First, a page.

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1910 New Catholic Dictionary
A social-economic system based on the common ownership of the means of production and exchange of wealth. The name is supposed to have originated in England in 1835 during the agitation of Robert Owen. The idea of common ownership as a remedy for the inequalities of life appears in Plato's Republic, Campanella's City of the Sun, and other writmgs of ancient and modern times. The philosophic basis for common ownership as a serious policy of social management was provided by Karl Marx (1818-1883) in his economic determmism or, as it is often called, the materialistic interpretation of history. Marx's socialism is therefore called scientific. It is the inspiration of all socialism that is taken seriously in modern times, although in the stress of controversy socialists have abandoned most of the Marxian principles. The contributions made by Marx to socialism are: The Communist Manifesto (in collaboration with Engels), published in 1848 and contammg the germs of his theory; Das Kapital, the first part of which appeared in 1867; and the foundmg of the International Workingmen's Association in 1864. This International provided the means for the spread of his ideas, while Das Kapital provided the philosophy of the movement. The strength of socialism has lain rather in the criticism of existing capitalism than in the appeal of its own program of social amelioration. In its original program, socialism was revolutionary rather than parliamentarian; but in practise socialists have yielded to opportunism, forming political parties, seeking seats in parliaments, and seeking to effect their policies by parliamentary means. Hence it is rather as a political than a revolutionary movement that socialism exerts its present-day influence.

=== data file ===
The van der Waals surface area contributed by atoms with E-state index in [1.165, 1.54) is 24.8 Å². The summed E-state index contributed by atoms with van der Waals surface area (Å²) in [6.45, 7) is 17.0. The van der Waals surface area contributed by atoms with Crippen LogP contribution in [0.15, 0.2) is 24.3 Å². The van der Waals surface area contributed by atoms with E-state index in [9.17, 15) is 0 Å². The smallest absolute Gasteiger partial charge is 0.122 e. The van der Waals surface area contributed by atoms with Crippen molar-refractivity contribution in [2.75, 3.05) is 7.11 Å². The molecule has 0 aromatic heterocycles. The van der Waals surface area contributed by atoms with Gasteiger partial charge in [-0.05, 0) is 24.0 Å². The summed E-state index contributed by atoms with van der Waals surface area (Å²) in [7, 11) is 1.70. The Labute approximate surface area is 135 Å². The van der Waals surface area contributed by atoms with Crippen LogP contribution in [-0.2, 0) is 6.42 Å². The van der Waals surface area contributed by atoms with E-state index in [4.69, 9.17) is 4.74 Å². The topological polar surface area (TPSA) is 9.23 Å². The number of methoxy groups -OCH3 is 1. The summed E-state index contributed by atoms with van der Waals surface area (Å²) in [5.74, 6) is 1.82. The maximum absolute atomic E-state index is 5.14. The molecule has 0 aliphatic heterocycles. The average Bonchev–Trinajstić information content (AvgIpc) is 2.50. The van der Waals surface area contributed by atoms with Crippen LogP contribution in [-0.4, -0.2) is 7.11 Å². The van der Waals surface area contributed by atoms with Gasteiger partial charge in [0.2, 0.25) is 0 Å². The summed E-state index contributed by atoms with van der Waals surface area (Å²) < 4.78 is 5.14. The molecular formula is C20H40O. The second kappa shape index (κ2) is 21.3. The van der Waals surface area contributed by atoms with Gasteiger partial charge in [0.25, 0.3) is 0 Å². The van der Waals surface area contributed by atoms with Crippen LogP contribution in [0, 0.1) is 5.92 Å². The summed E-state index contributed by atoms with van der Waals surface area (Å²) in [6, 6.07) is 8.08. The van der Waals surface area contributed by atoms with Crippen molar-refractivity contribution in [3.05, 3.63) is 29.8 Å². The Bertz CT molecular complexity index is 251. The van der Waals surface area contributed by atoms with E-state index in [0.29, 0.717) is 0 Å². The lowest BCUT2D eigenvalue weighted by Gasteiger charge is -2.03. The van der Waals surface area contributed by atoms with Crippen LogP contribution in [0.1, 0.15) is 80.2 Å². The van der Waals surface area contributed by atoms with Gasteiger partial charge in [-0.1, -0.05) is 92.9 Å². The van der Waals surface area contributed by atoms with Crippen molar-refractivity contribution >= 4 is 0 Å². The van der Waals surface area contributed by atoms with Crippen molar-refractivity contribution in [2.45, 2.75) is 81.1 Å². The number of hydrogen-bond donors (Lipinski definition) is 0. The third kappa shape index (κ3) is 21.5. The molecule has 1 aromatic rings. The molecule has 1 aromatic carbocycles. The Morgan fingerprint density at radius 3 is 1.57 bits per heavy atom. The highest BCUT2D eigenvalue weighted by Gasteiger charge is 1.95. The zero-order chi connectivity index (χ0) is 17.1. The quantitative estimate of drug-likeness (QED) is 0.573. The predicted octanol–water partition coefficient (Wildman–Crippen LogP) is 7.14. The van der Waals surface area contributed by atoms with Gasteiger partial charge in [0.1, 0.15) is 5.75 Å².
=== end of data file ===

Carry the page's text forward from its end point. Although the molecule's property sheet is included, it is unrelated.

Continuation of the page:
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Entry for 'Socialism'. 1910 New Catholic Dictionary. https://www.studylight.org/dictionaries/eng/ncd/s/socialism.html. 1910.
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